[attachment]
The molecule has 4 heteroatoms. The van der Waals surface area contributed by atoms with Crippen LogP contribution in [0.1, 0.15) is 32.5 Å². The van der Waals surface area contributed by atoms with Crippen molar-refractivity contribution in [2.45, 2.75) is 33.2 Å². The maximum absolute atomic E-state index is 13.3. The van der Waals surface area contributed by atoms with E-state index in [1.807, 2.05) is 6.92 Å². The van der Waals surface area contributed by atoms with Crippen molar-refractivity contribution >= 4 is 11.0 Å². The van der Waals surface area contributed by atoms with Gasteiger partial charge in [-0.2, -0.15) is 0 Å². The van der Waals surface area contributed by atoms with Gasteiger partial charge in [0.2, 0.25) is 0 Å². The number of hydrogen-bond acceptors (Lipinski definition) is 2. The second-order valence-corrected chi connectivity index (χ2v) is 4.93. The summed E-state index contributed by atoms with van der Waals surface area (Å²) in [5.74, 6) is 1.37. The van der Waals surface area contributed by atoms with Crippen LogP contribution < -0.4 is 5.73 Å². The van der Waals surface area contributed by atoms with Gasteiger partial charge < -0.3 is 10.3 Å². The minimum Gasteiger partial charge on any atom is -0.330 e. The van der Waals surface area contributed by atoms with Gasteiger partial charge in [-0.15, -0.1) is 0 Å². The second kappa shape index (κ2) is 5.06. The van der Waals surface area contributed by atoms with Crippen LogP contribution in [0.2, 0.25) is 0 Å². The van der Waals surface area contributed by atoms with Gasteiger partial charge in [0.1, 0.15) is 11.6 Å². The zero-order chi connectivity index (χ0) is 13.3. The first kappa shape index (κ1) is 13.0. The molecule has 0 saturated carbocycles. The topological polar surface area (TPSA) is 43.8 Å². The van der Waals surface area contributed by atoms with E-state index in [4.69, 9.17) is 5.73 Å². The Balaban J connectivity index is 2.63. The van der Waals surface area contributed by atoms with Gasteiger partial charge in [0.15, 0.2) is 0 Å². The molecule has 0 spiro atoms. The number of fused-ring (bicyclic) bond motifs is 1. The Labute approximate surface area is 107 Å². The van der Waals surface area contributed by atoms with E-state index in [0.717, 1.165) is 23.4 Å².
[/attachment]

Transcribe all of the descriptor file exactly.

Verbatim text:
The molecule has 4 heteroatoms. The van der Waals surface area contributed by atoms with Crippen LogP contribution in [0.1, 0.15) is 32.5 Å². The van der Waals surface area contributed by atoms with Crippen molar-refractivity contribution in [2.45, 2.75) is 33.2 Å². The maximum absolute atomic E-state index is 13.3. The van der Waals surface area contributed by atoms with E-state index in [1.807, 2.05) is 6.92 Å². The van der Waals surface area contributed by atoms with Crippen molar-refractivity contribution >= 4 is 11.0 Å². The van der Waals surface area contributed by atoms with Gasteiger partial charge in [-0.2, -0.15) is 0 Å². The van der Waals surface area contributed by atoms with Gasteiger partial charge in [0.2, 0.25) is 0 Å². The number of hydrogen-bond acceptors (Lipinski definition) is 2. The second-order valence-corrected chi connectivity index (χ2v) is 4.93. The summed E-state index contributed by atoms with van der Waals surface area (Å²) in [5.74, 6) is 1.37. The van der Waals surface area contributed by atoms with Crippen LogP contribution < -0.4 is 5.73 Å². The van der Waals surface area contributed by atoms with Gasteiger partial charge < -0.3 is 10.3 Å². The minimum Gasteiger partial charge on any atom is -0.330 e. The van der Waals surface area contributed by atoms with Gasteiger partial charge in [-0.15, -0.1) is 0 Å². The second kappa shape index (κ2) is 5.06. The van der Waals surface area contributed by atoms with Crippen LogP contribution in [0.2, 0.25) is 0 Å². The van der Waals surface area contributed by atoms with Gasteiger partial charge in [0.1, 0.15) is 11.6 Å². The zero-order chi connectivity index (χ0) is 13.3. The first kappa shape index (κ1) is 13.0. The molecule has 0 saturated carbocycles. The topological polar surface area (TPSA) is 43.8 Å². The van der Waals surface area contributed by atoms with E-state index in [4.69, 9.17) is 5.73 Å². The Balaban J connectivity index is 2.63. The van der Waals surface area contributed by atoms with Gasteiger partial charge in [0.15, 0.2) is 0 Å². The molecule has 0 spiro atoms. The number of fused-ring (bicyclic) bond motifs is 1. The Labute approximate surface area is 107 Å². The van der Waals surface area contributed by atoms with E-state index in [0.717, 1.165) is 23.4 Å².